“What a Friend We Have in Jesus” – Fr. Bob’s Homily for Sunday, September 24, 2024

What a friend we have in Jesus, brothers and sisters. As our psalm tells us today, he is good to all and has compassion over all his creatures, he is gracious and merciful, slow to anger and abounding in steadfast love, he is near to all who call on him.”  Listen, brothers and sisters, if we  have a different picture of God, then we will have to make a choice, either go with our own picture of God, or go with the one given to us by God’s own word. I have heard it said so often “the God of the Old Testament is an angry God, the God of the New Testament is a loving God.” But that is to make God schizophrenic or to suggest that between the Old and the New Testament, he somehow had a personality transplant. No, it is the same God in both Testaments, one who is both just and kind. 

This comes across in our gospel parable today. 

You know, a great spiritual teacher and author, once wrote that the parables of Jesus often contrast the rich and the poor, the powerful and the powerless, the one on top, and the one who is the underdog. If we want to step into God’s shoes and see the world as God does, then we have to put ourselves in the position of the underdog and see it through their eyes. And so, in today’s parable, we must put ourselves in the place of the workers who have been standing around all day, waiting for someone to come along and give them some work, so they can feed themselves and their families. In one town to the north of London, England, which had a very Irish population, I have seen men lined up in the town square, waiting for some construction manager to come along and hire them for a day’s work on some building site. Who do you think that manager is going to choose first? Obviously, the fittest, the youngest and the strongest. That would be the clear, common-sense choice. But what about those left behind, those who are not as fit, or as young or as strong? Can you imagine their feelings as they stand throughout the day, desperate for someone to hire them and put some money in their hands, so they can pay the rent or buy food for their families? What does it do to a man’s self-confidence and hope to see himself overlooked time and time again, because he does not fit the criteria for a good workman? Can you imagine how grateful such a man would be to the person who hires them, despite their defects.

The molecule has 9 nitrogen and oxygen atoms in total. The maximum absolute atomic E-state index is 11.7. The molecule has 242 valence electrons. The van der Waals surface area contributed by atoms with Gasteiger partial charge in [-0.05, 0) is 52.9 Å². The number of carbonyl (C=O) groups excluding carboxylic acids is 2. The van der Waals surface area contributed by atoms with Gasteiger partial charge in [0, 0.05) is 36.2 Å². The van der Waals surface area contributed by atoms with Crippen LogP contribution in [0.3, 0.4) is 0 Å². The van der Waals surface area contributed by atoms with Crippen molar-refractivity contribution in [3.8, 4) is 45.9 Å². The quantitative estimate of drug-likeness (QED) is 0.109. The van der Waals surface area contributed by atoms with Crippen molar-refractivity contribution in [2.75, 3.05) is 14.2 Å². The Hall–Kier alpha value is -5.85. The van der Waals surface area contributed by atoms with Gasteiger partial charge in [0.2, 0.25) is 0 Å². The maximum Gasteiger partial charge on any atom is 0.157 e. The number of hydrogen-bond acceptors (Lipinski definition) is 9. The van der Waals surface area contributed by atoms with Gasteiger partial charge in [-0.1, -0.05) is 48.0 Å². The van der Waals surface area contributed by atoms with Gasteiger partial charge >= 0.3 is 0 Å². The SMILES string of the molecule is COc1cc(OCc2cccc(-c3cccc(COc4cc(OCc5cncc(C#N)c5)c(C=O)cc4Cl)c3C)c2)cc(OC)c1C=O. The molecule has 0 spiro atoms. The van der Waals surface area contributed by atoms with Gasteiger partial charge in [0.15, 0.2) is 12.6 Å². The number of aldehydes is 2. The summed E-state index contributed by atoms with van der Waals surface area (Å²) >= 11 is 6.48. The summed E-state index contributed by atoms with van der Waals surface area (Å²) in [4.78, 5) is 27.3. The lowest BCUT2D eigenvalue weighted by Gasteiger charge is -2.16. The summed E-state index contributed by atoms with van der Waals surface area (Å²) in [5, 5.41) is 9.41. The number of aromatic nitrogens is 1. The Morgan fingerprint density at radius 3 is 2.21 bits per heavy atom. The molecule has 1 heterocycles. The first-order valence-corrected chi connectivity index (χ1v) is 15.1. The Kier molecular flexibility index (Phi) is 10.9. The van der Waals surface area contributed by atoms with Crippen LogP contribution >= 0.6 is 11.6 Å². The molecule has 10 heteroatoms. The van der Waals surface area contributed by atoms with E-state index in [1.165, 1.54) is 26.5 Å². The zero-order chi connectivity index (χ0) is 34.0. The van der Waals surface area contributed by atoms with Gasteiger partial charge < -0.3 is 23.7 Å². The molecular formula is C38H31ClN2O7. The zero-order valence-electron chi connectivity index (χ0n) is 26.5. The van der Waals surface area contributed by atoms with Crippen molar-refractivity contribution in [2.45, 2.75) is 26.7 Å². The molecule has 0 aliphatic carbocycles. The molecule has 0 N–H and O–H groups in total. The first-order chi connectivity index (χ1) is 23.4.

If Jesus, in our parable is telling us, who are the poorest, the weakest, the less confident in society, that God has a place and a role for each of us in his kingdom, regardless of how the world might see us, how do you think we would respond? Obviously, with gratitude, with faith and trust, and love for such a God who is “gracious and merciful and abounding in steadfast love, good to all and kind in all his doings”, as our responsorial psalm today says. Wouldn’t we want to live and work our whole hearts out for such a God, careless of ourselves and our comforts, just as St Paul did, as he tells us in our second reading today? Jesus came, wrote St Hilary of Poitiers, to reveal to us the Father heart of God, because the spiritual teachers and leaders of the Jewish people had muddied the waters, represented God as an angry, tyrannical, merciless judge who had no patience with those who did not, or could not,  keep all the rules, who dismissed all those with any kind of defect as unworthy of being part of God’s chosen people. 

So, what a friend we have in Jesus, brothers and sisters, who challenges us to open our eyes, our minds and our hearts to the true picture of God, that the Pharisee in us or in others has misrepresented. To get into the mind and heart of God, then, we have to look again at some of Jesus’ parables, and identify with the real underdog of the story, be it the lost sheep, or the prodigal son, or the ignored and overlooked labourer in our parable today. If we can see ourselves as that lost sheep or son or labourer, then we can let our hearts warm with affection and love for our God and want to serve him with all of our lives. Are we willing to do so, brothers and sisters?

Sometimes, it is we who must have the personality transplant, not God!